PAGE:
Royal Caribbean Cruises has reported record results for 2018, with the company bringing in $1.8 billion despite the increase in fuel prices and currency fluctuations.

Reporting the fourth quarter results in 2018, chief financial officer Jason Liberty revealed currency fluctuations and additional fuel costs negatively affected earnings by $123 million.

However, yields were up by 4.5 % last year.

Brexit created “some inconsistencies” in UK demand, however global performance in North America and other key markets was “compensating”, Liberty said.

“Strong demand from our key markets for our key products, better on board experiential spend and the acquisition of Silversea drove the year over year performance,” he added.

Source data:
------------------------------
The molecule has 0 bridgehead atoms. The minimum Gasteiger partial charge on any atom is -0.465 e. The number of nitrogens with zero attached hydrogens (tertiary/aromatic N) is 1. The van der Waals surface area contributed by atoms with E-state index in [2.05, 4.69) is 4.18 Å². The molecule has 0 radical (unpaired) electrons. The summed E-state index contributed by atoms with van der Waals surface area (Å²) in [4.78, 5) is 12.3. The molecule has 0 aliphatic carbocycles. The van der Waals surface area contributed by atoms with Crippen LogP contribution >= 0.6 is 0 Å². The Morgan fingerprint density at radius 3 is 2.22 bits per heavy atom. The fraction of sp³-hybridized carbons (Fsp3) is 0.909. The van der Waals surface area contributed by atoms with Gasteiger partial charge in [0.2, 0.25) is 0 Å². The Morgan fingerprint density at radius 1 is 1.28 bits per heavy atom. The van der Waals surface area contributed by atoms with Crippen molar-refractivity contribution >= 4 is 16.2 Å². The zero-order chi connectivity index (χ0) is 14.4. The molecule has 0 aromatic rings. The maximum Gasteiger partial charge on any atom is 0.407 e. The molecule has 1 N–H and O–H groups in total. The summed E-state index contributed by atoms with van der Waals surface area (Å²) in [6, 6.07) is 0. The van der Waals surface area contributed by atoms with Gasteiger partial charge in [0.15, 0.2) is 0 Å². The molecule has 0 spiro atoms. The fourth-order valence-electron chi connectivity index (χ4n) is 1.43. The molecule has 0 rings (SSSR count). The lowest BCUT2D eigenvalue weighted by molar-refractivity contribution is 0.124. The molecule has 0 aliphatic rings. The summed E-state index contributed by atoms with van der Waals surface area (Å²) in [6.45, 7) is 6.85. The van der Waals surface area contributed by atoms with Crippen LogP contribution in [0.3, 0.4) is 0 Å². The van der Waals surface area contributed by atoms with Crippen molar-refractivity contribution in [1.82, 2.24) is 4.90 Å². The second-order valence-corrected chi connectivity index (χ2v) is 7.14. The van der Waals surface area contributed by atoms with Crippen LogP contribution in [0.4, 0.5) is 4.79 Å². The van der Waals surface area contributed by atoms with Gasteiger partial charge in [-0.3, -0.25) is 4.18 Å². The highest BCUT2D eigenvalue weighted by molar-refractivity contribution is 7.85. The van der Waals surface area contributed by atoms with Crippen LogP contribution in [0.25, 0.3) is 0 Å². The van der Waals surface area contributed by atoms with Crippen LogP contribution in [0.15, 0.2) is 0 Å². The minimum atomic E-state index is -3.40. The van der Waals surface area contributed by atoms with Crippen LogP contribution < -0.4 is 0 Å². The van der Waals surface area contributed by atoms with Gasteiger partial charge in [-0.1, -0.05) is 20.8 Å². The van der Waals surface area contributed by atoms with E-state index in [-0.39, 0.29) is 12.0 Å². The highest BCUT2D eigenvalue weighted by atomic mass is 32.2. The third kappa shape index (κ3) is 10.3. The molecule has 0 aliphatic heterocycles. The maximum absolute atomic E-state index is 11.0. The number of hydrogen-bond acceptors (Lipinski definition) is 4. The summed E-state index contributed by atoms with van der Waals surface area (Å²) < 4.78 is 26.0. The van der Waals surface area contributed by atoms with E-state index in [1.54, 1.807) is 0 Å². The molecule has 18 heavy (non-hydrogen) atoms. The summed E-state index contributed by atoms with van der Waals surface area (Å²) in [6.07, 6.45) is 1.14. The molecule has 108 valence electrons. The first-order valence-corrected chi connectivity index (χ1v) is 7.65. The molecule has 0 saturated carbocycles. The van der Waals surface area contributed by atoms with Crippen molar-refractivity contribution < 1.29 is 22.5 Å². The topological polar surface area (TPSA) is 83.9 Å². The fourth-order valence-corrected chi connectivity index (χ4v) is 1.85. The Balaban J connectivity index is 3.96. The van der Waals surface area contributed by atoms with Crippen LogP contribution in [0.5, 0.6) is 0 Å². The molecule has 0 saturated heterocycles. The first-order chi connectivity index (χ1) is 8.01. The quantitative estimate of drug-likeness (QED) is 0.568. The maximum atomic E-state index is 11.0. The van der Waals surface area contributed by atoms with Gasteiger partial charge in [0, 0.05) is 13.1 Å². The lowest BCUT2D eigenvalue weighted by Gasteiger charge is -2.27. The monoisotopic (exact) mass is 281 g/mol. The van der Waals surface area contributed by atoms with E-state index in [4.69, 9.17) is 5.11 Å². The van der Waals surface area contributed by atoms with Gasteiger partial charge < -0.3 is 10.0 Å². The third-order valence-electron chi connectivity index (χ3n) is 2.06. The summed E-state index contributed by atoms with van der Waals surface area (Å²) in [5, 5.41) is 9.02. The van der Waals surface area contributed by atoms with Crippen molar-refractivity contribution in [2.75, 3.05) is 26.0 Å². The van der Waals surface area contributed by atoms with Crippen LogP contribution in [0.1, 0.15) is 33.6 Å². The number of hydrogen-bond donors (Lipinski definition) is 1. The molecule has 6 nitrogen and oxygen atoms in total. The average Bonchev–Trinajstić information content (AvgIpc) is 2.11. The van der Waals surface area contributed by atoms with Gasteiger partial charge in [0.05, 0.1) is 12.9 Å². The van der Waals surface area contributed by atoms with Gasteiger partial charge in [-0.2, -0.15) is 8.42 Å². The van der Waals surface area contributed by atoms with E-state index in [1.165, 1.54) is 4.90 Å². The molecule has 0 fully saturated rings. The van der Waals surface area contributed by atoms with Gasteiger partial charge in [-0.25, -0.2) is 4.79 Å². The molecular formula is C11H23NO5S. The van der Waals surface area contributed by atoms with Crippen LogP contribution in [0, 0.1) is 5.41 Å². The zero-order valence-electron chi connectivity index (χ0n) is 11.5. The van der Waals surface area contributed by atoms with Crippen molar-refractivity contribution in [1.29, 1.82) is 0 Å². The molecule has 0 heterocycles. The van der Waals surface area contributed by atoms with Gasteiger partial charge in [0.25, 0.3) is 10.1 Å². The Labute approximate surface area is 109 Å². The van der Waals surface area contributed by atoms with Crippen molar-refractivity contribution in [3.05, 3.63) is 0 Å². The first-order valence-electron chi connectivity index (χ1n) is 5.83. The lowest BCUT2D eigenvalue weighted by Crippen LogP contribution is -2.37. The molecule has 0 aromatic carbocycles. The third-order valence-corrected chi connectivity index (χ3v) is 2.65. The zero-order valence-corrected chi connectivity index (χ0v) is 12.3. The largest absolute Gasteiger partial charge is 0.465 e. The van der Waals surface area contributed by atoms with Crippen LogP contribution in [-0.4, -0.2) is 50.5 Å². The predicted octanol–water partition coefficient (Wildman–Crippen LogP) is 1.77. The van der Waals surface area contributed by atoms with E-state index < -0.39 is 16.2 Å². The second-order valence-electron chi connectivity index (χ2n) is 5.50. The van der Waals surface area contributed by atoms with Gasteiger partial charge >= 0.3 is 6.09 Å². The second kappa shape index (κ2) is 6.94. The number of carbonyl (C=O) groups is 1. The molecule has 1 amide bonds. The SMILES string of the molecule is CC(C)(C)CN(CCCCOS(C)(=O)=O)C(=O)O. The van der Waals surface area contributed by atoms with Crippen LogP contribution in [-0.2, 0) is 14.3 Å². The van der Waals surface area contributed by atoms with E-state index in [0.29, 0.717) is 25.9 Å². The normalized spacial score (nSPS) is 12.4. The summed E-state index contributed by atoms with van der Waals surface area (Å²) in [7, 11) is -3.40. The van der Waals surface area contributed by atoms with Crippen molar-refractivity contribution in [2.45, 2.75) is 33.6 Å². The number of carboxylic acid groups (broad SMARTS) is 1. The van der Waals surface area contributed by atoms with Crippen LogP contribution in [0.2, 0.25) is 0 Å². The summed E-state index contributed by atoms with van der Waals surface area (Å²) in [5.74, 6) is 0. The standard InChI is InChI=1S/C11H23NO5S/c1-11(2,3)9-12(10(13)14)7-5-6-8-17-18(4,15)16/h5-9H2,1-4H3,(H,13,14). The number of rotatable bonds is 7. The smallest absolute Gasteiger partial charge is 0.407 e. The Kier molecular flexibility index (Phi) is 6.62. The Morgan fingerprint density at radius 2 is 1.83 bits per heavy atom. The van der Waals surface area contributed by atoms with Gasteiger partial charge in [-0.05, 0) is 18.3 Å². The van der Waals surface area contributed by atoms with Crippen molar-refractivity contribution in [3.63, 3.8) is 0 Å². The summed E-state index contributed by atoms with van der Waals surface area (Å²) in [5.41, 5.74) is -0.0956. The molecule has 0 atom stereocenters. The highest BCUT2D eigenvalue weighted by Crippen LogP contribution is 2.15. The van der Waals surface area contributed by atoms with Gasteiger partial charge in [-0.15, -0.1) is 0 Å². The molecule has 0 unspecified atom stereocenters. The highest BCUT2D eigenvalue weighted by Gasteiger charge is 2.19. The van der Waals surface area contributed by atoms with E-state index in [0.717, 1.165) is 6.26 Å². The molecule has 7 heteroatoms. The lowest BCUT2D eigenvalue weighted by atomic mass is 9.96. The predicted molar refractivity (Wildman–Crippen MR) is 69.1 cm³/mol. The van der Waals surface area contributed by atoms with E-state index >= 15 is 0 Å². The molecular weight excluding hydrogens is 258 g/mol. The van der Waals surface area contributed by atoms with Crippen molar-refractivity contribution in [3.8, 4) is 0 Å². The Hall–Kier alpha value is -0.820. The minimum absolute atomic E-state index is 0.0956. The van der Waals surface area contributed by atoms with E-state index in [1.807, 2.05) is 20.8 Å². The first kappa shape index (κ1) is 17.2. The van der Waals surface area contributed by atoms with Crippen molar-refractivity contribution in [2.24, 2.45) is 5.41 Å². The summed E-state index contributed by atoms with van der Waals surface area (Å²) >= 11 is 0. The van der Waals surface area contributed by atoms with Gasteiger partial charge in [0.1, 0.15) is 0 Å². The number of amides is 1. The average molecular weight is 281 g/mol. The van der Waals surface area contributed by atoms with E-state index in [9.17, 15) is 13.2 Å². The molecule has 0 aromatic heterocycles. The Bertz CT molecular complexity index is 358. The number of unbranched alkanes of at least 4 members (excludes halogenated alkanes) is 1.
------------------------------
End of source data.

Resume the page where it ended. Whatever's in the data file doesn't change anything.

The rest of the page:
Bookings were higher in the final three months of last year than over the same period in 2017.

Liberty added that two of the last three weeks had been record booking weeks.

“These strong booking trends have strengthened our overall booking position,” he added. “2019 is at a record high in both rate and volume.”

The cruise line group’s chairman and chief executive Richard Fain said: “By any measure 2018 was a particularly stellar year, and the strong Wave [period] makes us optimistic about 2019 as well.”

“We are getting ready for the delivery of [Celebrity Cruises’] Celebrity Flora and [Royal Caribbean’s] Spectrum of the Seas and Royal Caribbean International’s Perfect Day project which comes in May.

“The island element will really shake up the short-term cruise market. The guests will love it.”

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